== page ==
Building a great product team begins with hiring great product people
Building a great product team begins with hiring great product people. But who are product professionals and what exactly do they do? Sometimes even product pros find this a difficult question to answer because their scope is wide and they wear many different hats.
Ken Yeung, a reporter for The Next Web, defines them as, “the unsung heroes of the industry, these skilled professionals are the people who manage every movement of the product’s lifecycle, taking the idea and guiding it through development.”
So how do you find one of these multi-talented, unsung heroes that’s the perfect match for your products and company?
This role is often a jack-of-all-trades, able to dabble in anything from software engineering to market predictions, customer surveys and sales. Unfortunately, it’s not always possible to find someone who checks all the boxes, but by starting with a clear picture of who you want, you’ll have a much better idea of what traits to look for and where and how to go about sourcing them.
Defining exactly what you want in the role is not a clear-cut task and will vary across companies. The skills, experience and personal qualities required will be dependent on the specific needs of your company and the role you are trying to fill. However, there are some common traits to look for.
They must display a deep understanding of both customers and competitors to build products that customers want to use. This valuable market insight comes from having a genuine sense of empathy. Rather than viewing themselves as separate from the customer, they must be willing to immerse themselves in the customer’s world to understand that perspective: what their needs are and how to meet them.
To screen for this, ask candidates about your target market and note their reaction: Do they relate to and respect your customers? Do they have past experience with them, or express passion for learning more about them?
Product management requires doing whatever it takes to get a variety of jobs done. It requires a heightened level of focus and commitment.
The success of the product is in their court, and you need to trust that they’ll be there to catch the ball at all times. Their strong work ethic and commitment to the product’s success needs to be contagious enough to carry the whole team through.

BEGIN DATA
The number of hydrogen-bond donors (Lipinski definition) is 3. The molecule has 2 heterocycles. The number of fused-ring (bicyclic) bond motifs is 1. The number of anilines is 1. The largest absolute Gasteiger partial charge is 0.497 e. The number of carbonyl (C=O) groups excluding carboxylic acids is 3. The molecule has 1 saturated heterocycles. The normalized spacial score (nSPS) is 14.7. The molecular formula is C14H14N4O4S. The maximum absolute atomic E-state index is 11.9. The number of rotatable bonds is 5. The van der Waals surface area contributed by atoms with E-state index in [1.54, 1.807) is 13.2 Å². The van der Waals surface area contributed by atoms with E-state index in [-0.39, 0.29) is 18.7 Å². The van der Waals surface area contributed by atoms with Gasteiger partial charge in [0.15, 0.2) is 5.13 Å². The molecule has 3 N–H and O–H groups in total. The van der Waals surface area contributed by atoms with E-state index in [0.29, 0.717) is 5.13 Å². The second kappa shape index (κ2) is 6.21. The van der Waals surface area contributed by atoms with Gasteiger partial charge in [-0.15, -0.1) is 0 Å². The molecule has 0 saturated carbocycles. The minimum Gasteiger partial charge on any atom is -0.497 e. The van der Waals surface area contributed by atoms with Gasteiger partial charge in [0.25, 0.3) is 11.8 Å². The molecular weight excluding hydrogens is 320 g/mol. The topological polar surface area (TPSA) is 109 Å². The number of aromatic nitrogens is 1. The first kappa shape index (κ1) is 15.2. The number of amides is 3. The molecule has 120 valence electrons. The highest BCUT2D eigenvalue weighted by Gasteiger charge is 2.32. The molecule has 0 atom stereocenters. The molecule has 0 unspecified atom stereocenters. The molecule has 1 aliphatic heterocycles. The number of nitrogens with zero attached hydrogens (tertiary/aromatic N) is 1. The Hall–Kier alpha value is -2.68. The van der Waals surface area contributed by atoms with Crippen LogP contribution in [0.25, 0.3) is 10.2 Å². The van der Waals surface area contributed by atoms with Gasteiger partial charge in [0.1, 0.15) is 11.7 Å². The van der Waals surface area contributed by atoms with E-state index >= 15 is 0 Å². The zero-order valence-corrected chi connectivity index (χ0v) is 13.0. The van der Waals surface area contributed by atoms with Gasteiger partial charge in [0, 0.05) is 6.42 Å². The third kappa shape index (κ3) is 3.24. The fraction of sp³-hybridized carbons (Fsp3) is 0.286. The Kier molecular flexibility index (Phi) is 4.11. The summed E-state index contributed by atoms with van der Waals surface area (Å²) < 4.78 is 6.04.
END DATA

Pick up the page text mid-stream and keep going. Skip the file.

Strong communication skills are critical to success. This includes listening to—and implementing—customer feedback, providing succinct but detailed updates in meetings, and maintaining communication channels between engineers, designers and the marketing and sales team. To gain trust and communicate efficiently, it’s important they speak the language and technical jargon of each department.
It’s easy to pick up on oral communication skills during an interview, but also consider using a short writing assignment to test a candidate’s written communication skills.
Do you want someone who will successfully meld into a large company culture? What about someone who has skills that pertain to a specific industry? Or, perhaps you want someone who is more entrepreneurial. Maybe you want someone who can build out a team and create a structure for building new products. Knowing how high within the organization or team this person will sit helps determine what past experiences and skill sets to look for.
“Unless the position is very junior, I'll usually hire product managers who've actually shipped a product,” said Ken Norton, a product partner at Google Ventures. No amount of studied skill can beat hands-on experience.
As they interact with people across all levels and departments on a daily basis, they must fit seamlessly into company culture. They should be easy to work with and willing to joke and have a bit of fun, even when under pressure. Although the skills you focus on hiring for will vary based on whether someone spends most of their time in marketing and sales or works with engineers to develop the product, here are some common skills to look for:
Skills can be learned on the job, so don’t be too critical if an otherwise acceptable candidate doesn’t have the entire skillset you are looking for.
Now that you have a very clear idea of what skills, personality traits and experience you’re looking for in a candidate, you need to create a job description before you can start sourcing candidates.
As product positions can be so open-ended and vary from company to company, try to be as clear as possible on exactly what their duties and responsibilities will include. Do you require someone to market current products? Will they conceptualize and build new products? Will they only focus on a specific industry?
Paint a picture of the work environment and the teams they will need to coordinate with. Be clear about who you are as a company. Spell out the exact skills that are necessary and any other educational requirements. Indicate the experience level required and provide an idea of what a successful candidate would be like. Also remember to reflect on the appeal of working at your company, rather than simply listing your demands of applicants.
Anuraag Verma is the head of business development at Alpha, an on-demand user insights platform for product and innovation teams. Anuraag has successfully launched new businesses and products across four continents, and his diverse career spans engineering, consulting, technology, education and not-for-profit. He has facilitated hundreds of product management workshops for senior executives at companies including General Electric, American Express, Staples, Danone and Pearson. You can connect with him at alphahq.com.